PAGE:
David Cameron has described Nigeria and Afghanistan as "fantastically corrupt" in a conversation with the Queen.
The PM was talking about this week's anti-corruption summit in London.
"We've got some leaders of some fantastically corrupt countries coming to Britain... Nigeria and Afghanistan, possibly the two most corrupt countries in the world," he was overheard saying.
Nigerian President Muhammadu Buhari, elected last year after vowing to fight corruption, said he was "shocked".
And a senior Afghan official said the characterisation was "unfair".
After Mr Cameron's comments, Archbishop of Canterbury Justin Welby intervened to say: "But this particular president is not corrupt... he's trying very hard," before Speaker John Bercow said: "They are coming at their own expense, one assumes?"
The conversation took place at Buckingham Palace at an event to mark the Queen's 90th birthday, attended by political leaders and other public figures.
At a garden party later on Tuesday, the Queen herself was caught on camera making unguarded comments about the Chinese government.
She told a senior police officer that she had heard the Chinese had been very rude to Britain's ambassador to China during President Xi's state visit last year. The Queen also agreed that the Chinese state visit had been a testing time for the police and told the officer it was "bad luck" that she had been in charge of security at the time.
'A truthful gaffe'
James Landale, BBC diplomatic correspondent
On the face of it, it is perhaps one of the most undiplomatic things a prime minister could say - to describe two countries as fantastically corrupt just hours before their leaders visit Britain.
The prime minister's remarks were outspoken and unguarded but they were not untrue. Both Afghanistan and Nigeria come high on lists of the world's most corrupt nations.
And later in the conversation, the prime minister agreed with the Archbishop of Canterbury that President Buhari of Nigeria is not corrupt himself and is trying very hard to tackle the problem.
A Downing Street spokesman noted both men had written openly about the subject in a collection of essays being published this week.
So this was a truthful gaffe, another moment when the prime minister was caught on camera saying something ostensibly embarrassing.
Labour said Mr Cameron had egg on his face. But, as Downing Street acknowledged, the cameras were very close to the prime minister and his anti-corruption summit is now very firmly in the headlines.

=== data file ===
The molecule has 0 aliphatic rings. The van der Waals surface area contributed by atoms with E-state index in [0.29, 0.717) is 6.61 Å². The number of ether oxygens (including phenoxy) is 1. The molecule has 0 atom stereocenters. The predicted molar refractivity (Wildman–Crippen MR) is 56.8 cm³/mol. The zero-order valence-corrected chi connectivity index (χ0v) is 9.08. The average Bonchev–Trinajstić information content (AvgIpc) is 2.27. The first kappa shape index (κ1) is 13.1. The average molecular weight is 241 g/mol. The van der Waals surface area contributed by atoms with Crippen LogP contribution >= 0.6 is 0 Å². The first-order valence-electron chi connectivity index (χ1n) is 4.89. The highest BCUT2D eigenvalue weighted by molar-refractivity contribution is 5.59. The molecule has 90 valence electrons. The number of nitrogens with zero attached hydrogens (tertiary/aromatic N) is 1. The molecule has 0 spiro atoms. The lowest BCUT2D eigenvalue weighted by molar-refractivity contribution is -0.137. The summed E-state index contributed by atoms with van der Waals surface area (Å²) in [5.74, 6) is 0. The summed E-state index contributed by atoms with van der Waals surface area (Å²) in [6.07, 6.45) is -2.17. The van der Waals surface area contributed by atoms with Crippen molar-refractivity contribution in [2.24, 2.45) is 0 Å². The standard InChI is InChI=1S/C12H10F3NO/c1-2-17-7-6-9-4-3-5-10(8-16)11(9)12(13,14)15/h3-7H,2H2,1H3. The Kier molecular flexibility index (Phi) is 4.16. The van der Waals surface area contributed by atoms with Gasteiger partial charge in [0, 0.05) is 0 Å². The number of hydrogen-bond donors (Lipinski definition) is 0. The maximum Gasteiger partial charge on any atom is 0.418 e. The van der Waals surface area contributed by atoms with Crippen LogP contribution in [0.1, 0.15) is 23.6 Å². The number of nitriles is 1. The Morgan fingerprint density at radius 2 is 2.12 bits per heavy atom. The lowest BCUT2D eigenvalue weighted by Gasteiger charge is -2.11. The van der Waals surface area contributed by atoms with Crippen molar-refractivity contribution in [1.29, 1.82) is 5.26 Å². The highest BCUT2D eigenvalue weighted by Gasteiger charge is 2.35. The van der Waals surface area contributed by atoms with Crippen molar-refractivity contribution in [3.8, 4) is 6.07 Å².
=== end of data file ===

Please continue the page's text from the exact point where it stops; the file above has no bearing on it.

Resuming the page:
In Transparency International's 2015 corruption perception index, Afghanistan was ranked at 167, ahead of only Somalia and North Korea, Nigeria was at 136.
With his remark, the archbishop was believed to have been referring to Nigeria's President Muhammadu Buhari, who won elections last year promising to fight widespread corruption.
In response, Mr Buhari said his government was deeply "shocked and embarrassed" by the PM's comments. Speaking through his spokesman, he suggested that Mr Cameron must be referring to Nigeria's past notoriety for corruption before his coming to power last year.
The Afghan embassy in London said tackling corruption was one of President Ghani's top priorities and "bold" action had been taken.
"We have made important progress in fighting systematic capture in major national procurement contracts and are making progress on addressing institutional issues as well as issues related to impunity... Therefore calling Afghanistan in that way is unfair."
'Egg on face'
No 10 said the presidents of Nigeria and Afghanistan had "acknowledged the scale of the corruption challenge they face in their countries".
The government will host world and business leaders at the summit on Thursday in London, aiming to "galvanise a global response to tackle corruption". Speaking ahead of the summit, Mr Cameron said: "For too long there has been a taboo about tackling this issue head-on.
"The summit will change that. Together we will push the fight against corruption to the top of the international agenda where it belongs."
But Labour said a Tory government "hosting an anti-corruption summit is like putting the fox in charge of the chicken coop".
"The government is refusing to take meaningful action to close Britain's constellation of tax havens, which together constitute the largest financial secrecy network in the world," said shadow international development secretary Diane Abbott.
Transparency International said the UK's record was mixed and concrete action was needed on tax evasion and secrecy in the wake of the Panama Papers disclosures, stopping tainted firms from bidding for public contracts and protecting whistleblowers who expose corruption.
Last year Mr Cameron was recorded talking about Yorkshire people "hating each other" - and he was previously caught revealing how the Queen "purred" with pleasure when he told her the Scottish independence referendum result.